Origin  of ‘Be the One’

Origin of ‘Be the One’

Dave Berkenfield had heard enough. He closed the binder full of PowerPoint slides, marketing slogans and colorful graphics.

“All you need to do is save one life, and that’s it,” the retired Navy SEAL said, zeroing in on a single word to brand and describe The American Legion’s campaign to reduce the veteran suicide rate.


Berkenfield understands why Be the One is important. He’s lost a brother and fellow SEAL to suicide. Anyone can “Be the One,” he says. Veterans, spouses, friends, civilians and caregivers all have the opportunity to save the life of one veteran.

“Be the one person to recognize that maybe you need some help, or be the one person to recognize that a family member needs some help, or be the one friend who actually makes a phone call and asks someone how they’re doing,” says Berkenfield, an American Legion member and adviser on a “Be the One” panel. “You just have to be a true connection with someone who needs it. That’s what Be the One is about.”

At its core, the campaign aims to increase awareness of the veteran suicide epidemic, destigmatize mental health counseling and develop solutions. 

Be the One also encourages veterans to ask for help when they need it. 

Berkenfield’s advice to family members, caregivers and friends is to not wait until the veteran says things like, “I’m selling everything in my house,” “I’m drinking myself under the table” or “All my relationships are failing.” Instead, pursue a connection early on to build trust. “Once you start getting in front of that, veterans know they have a support system.”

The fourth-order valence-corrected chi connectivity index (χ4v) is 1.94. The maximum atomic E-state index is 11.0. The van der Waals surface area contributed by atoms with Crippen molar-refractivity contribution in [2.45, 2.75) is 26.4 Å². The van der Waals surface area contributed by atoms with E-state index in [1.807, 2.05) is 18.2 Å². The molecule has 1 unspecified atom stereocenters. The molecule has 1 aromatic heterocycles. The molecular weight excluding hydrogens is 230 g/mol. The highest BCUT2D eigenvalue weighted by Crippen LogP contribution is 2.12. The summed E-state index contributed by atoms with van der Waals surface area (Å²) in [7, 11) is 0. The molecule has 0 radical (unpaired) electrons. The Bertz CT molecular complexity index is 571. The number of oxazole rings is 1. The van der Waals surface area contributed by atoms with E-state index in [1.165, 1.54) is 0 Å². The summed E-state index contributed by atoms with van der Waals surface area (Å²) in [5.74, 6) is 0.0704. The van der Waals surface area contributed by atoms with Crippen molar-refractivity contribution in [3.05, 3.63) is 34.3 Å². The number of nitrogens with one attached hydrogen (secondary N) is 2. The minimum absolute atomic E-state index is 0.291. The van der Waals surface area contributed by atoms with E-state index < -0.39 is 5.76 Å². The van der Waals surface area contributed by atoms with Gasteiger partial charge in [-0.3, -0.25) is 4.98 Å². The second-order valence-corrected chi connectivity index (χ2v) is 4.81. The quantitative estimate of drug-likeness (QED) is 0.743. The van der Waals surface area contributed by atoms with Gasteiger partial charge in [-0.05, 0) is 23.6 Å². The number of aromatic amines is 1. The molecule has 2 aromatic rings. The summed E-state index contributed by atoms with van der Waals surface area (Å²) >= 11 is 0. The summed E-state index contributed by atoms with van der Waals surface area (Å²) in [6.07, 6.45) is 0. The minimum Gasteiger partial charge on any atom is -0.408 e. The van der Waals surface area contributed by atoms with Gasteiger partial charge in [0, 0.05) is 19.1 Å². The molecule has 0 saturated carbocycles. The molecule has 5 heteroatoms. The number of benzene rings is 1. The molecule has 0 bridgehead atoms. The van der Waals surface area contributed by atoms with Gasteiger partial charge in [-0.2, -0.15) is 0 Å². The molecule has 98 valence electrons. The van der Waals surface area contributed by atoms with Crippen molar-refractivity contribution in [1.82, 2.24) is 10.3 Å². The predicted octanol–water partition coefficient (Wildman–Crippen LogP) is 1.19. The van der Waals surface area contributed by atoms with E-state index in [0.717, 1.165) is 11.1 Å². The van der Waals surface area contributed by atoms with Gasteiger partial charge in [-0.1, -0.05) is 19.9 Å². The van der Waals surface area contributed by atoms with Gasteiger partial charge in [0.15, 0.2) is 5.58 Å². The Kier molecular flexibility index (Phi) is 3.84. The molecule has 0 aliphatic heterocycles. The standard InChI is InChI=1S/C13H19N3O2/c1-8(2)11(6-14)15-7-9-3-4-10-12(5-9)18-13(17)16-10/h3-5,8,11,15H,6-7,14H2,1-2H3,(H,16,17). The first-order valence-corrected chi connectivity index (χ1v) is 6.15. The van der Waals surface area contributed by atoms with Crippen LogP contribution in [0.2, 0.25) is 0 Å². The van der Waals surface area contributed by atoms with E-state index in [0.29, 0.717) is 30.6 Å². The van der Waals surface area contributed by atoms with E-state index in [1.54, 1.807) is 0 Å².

There’s no one-size-fits-all guideline for creating one’s own support system, though. Berkenfield found his working for Chip Ganassi Racing (CGR), running its Extreme E program. He travels worldwide with the all-electric, off-road program, which promotes awareness of electrification as well as women in motorsports. While he’s still part of a team, he says the stakes were higher when he was serving in uniform.

“There are levels of accountability in the special operations community and in the whole military that are higher than most other organizations,” he says. “Life-or-death moments are there. If I’m a parachute rigger in charge of packing my team’s parachutes, their lives are in my hands. There’s a million versions of that throughout the military. But for someone, say a hedge fund manager, It’s not life or death.”

Both the racing team and SEALs, though, require every member to prioritize the group over the individual. Berkenfield is on a mission to further solidify that teamwork at CGR. He’s developing a wellness program to help forge bonds among teammates while easing their stress and improving their performance. 

The American Legion is also a way for veterans to find the camaraderie they often miss after separating from the service.

“Being part of The American Legion is an instantaneous fix,” he says. “An important part of the Be the One conversation is having an organization you have a natural fit with. The younger generation of veterans understands that and relishes it.”